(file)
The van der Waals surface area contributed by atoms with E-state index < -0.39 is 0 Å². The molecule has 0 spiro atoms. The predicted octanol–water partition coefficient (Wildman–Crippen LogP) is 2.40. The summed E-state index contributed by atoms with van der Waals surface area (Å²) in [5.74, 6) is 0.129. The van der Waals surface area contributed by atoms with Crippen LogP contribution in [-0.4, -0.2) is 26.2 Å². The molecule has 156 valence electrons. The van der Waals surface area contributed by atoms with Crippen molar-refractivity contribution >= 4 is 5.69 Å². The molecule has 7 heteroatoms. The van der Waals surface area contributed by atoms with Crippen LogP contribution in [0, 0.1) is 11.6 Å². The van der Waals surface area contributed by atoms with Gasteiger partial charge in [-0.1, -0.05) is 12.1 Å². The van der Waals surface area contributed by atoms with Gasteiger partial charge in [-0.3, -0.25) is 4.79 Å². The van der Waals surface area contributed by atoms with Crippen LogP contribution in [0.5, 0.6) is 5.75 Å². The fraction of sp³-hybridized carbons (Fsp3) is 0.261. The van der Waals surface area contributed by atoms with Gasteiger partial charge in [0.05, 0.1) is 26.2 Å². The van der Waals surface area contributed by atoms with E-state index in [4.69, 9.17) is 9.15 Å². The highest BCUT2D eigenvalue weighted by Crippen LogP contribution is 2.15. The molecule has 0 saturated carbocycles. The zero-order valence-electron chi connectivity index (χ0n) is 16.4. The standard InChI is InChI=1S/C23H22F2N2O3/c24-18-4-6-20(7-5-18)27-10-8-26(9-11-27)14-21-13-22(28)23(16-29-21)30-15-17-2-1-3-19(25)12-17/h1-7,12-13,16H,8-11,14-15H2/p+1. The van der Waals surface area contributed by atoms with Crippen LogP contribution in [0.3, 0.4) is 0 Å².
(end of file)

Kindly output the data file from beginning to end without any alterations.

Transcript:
The van der Waals surface area contributed by atoms with E-state index < -0.39 is 0 Å². The molecule has 0 spiro atoms. The predicted octanol–water partition coefficient (Wildman–Crippen LogP) is 2.40. The summed E-state index contributed by atoms with van der Waals surface area (Å²) in [5.74, 6) is 0.129. The van der Waals surface area contributed by atoms with Crippen LogP contribution in [-0.4, -0.2) is 26.2 Å². The molecule has 156 valence electrons. The van der Waals surface area contributed by atoms with Crippen molar-refractivity contribution >= 4 is 5.69 Å². The molecule has 7 heteroatoms. The van der Waals surface area contributed by atoms with Crippen LogP contribution in [0, 0.1) is 11.6 Å². The van der Waals surface area contributed by atoms with Gasteiger partial charge in [-0.1, -0.05) is 12.1 Å². The van der Waals surface area contributed by atoms with Gasteiger partial charge in [-0.3, -0.25) is 4.79 Å². The van der Waals surface area contributed by atoms with Crippen LogP contribution in [0.5, 0.6) is 5.75 Å². The fraction of sp³-hybridized carbons (Fsp3) is 0.261. The van der Waals surface area contributed by atoms with Gasteiger partial charge in [0.05, 0.1) is 26.2 Å². The van der Waals surface area contributed by atoms with E-state index in [4.69, 9.17) is 9.15 Å². The highest BCUT2D eigenvalue weighted by Crippen LogP contribution is 2.15. The molecule has 0 saturated carbocycles. The zero-order valence-electron chi connectivity index (χ0n) is 16.4. The standard InChI is InChI=1S/C23H22F2N2O3/c24-18-4-6-20(7-5-18)27-10-8-26(9-11-27)14-21-13-22(28)23(16-29-21)30-15-17-2-1-3-19(25)12-17/h1-7,12-13,16H,8-11,14-15H2/p+1. The van der Waals surface area contributed by atoms with Crippen LogP contribution in [0.3, 0.4) is 0 Å².